When you understand the factors listed above, it becomes easier to understand why the use of cash is increasingly becoming demonized. Governments around the world are increasingly viewing the use of cash in a negative light. In fact, according to the U.S. government paying with cash in some circumstances is now considered to be "suspicious activity" that needs to be reported to the authorities.
This disdain of cash has also grown very strong in the financial community. The following is from a recent Slate article....
David Birch, a director at Consult Hyperion, a firm specializing in electronic payments, says a shift to digital currency would cut out these hidden costs. In Birch’s ideal world, paying with cash would be viewed like drunk driving—something we do with decreasing frequency as more and more people understand the negative social consequences. “We’re trying to use industrial age money to support commerce in a post-industrial age. It just doesn’t work,” he says. “Sooner or later, the tectonic plates shift and then, very quickly, you’ll find yourself in this new environment where if you ask somebody to pay you in cash, you’ll just assume that they’re a prostitute or a Somali pirate.”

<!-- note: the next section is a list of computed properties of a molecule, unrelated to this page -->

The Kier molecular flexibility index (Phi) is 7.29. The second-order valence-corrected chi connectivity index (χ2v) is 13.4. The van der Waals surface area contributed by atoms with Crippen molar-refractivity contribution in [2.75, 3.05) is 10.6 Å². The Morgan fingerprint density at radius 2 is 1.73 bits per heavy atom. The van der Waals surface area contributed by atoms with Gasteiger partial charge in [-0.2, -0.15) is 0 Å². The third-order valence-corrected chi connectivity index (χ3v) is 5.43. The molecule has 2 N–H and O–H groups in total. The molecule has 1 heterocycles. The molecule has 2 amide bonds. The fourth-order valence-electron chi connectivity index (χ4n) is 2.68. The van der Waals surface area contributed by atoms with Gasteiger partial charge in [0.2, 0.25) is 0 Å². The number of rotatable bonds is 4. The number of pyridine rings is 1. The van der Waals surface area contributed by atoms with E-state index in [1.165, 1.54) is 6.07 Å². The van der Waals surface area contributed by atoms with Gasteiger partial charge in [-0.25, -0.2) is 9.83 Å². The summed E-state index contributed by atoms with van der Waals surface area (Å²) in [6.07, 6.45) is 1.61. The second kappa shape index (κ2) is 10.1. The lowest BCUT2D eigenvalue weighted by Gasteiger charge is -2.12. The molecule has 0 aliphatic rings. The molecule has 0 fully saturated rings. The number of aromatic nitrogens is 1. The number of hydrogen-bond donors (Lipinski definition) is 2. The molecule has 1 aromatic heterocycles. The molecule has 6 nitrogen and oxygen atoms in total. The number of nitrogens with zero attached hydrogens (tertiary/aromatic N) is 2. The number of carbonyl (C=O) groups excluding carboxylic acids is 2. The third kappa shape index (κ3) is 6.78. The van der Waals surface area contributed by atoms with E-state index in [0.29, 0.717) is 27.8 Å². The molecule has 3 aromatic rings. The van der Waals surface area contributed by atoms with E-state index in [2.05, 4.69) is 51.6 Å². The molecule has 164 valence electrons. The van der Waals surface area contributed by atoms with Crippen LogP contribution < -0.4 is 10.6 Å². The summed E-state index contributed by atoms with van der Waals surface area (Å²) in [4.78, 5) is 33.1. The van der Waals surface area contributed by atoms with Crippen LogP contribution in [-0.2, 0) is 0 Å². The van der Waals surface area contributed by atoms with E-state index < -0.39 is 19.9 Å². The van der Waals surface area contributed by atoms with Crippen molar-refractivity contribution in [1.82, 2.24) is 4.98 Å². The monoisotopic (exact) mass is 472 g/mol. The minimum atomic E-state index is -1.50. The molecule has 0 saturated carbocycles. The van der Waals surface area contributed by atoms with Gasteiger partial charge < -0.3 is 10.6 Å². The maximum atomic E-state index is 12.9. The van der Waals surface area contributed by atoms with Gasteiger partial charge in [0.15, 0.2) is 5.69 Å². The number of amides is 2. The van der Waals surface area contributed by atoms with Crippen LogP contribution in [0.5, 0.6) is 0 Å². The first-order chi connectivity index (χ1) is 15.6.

Do you see what is happening?
Simply using cash is enough to get you branded as a potential criminal these days.
Many people are going to be scared away from using cash simply because of the stigma that is becoming attached to it.
This is a trend that is not just happening in the United States. In fact, many other countries are further down the road toward a cashless society than we are.
Up in Canada, they are looking for ways to even eliminate coins so that people can use alternate forms of payment for all of their transactions....
The Royal Canadian Mint is also looking to the future with the MintChip, a new product that could become a digital replacement for coins.